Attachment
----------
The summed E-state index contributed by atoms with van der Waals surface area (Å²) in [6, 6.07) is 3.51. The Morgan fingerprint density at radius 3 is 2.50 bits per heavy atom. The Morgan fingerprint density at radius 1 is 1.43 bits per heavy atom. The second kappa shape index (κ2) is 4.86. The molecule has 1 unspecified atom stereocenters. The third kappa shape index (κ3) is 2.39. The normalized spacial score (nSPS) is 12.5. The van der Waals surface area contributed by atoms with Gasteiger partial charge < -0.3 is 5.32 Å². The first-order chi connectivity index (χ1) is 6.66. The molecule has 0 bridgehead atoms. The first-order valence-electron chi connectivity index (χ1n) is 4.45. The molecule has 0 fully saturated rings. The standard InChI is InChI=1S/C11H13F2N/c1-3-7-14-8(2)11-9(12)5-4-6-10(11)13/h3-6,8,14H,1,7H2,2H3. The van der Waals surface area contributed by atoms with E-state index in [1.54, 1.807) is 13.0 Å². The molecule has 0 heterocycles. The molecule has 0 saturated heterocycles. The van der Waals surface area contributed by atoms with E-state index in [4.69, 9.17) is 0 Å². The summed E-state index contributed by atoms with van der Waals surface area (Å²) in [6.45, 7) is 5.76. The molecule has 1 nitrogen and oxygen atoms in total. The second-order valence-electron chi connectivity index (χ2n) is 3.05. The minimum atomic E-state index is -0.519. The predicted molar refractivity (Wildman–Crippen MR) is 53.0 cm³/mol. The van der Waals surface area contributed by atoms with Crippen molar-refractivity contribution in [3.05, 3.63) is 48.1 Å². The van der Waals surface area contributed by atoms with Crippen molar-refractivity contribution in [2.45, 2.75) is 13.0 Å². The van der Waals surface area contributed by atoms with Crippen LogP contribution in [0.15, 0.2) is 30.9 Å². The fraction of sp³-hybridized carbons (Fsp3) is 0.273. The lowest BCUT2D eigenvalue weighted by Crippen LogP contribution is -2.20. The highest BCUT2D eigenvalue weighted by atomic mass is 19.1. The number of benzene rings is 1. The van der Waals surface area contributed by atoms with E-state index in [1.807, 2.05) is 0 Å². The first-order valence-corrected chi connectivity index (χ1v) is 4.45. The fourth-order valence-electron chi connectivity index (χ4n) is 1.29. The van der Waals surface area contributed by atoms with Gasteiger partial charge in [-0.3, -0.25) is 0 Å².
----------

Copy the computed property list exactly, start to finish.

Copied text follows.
The summed E-state index contributed by atoms with van der Waals surface area (Å²) in [6, 6.07) is 3.51. The Morgan fingerprint density at radius 3 is 2.50 bits per heavy atom. The Morgan fingerprint density at radius 1 is 1.43 bits per heavy atom. The second kappa shape index (κ2) is 4.86. The molecule has 1 unspecified atom stereocenters. The third kappa shape index (κ3) is 2.39. The normalized spacial score (nSPS) is 12.5. The van der Waals surface area contributed by atoms with Gasteiger partial charge < -0.3 is 5.32 Å². The first-order chi connectivity index (χ1) is 6.66. The molecule has 0 bridgehead atoms. The first-order valence-electron chi connectivity index (χ1n) is 4.45. The molecule has 0 fully saturated rings. The standard InChI is InChI=1S/C11H13F2N/c1-3-7-14-8(2)11-9(12)5-4-6-10(11)13/h3-6,8,14H,1,7H2,2H3. The van der Waals surface area contributed by atoms with E-state index in [1.54, 1.807) is 13.0 Å². The molecule has 0 heterocycles. The molecule has 0 saturated heterocycles. The van der Waals surface area contributed by atoms with E-state index in [4.69, 9.17) is 0 Å². The summed E-state index contributed by atoms with van der Waals surface area (Å²) in [6.45, 7) is 5.76. The molecule has 1 nitrogen and oxygen atoms in total. The second-order valence-electron chi connectivity index (χ2n) is 3.05. The minimum atomic E-state index is -0.519. The predicted molar refractivity (Wildman–Crippen MR) is 53.0 cm³/mol. The van der Waals surface area contributed by atoms with Crippen molar-refractivity contribution in [3.05, 3.63) is 48.1 Å². The van der Waals surface area contributed by atoms with Crippen molar-refractivity contribution in [2.45, 2.75) is 13.0 Å². The van der Waals surface area contributed by atoms with Crippen LogP contribution in [0.15, 0.2) is 30.9 Å². The fraction of sp³-hybridized carbons (Fsp3) is 0.273. The lowest BCUT2D eigenvalue weighted by Crippen LogP contribution is -2.20. The highest BCUT2D eigenvalue weighted by atomic mass is 19.1. The number of benzene rings is 1. The van der Waals surface area contributed by atoms with E-state index in [1.807, 2.05) is 0 Å². The first-order valence-corrected chi connectivity index (χ1v) is 4.45. The fourth-order valence-electron chi connectivity index (χ4n) is 1.29. The van der Waals surface area contributed by atoms with Gasteiger partial charge in [-0.3, -0.25) is 0 Å².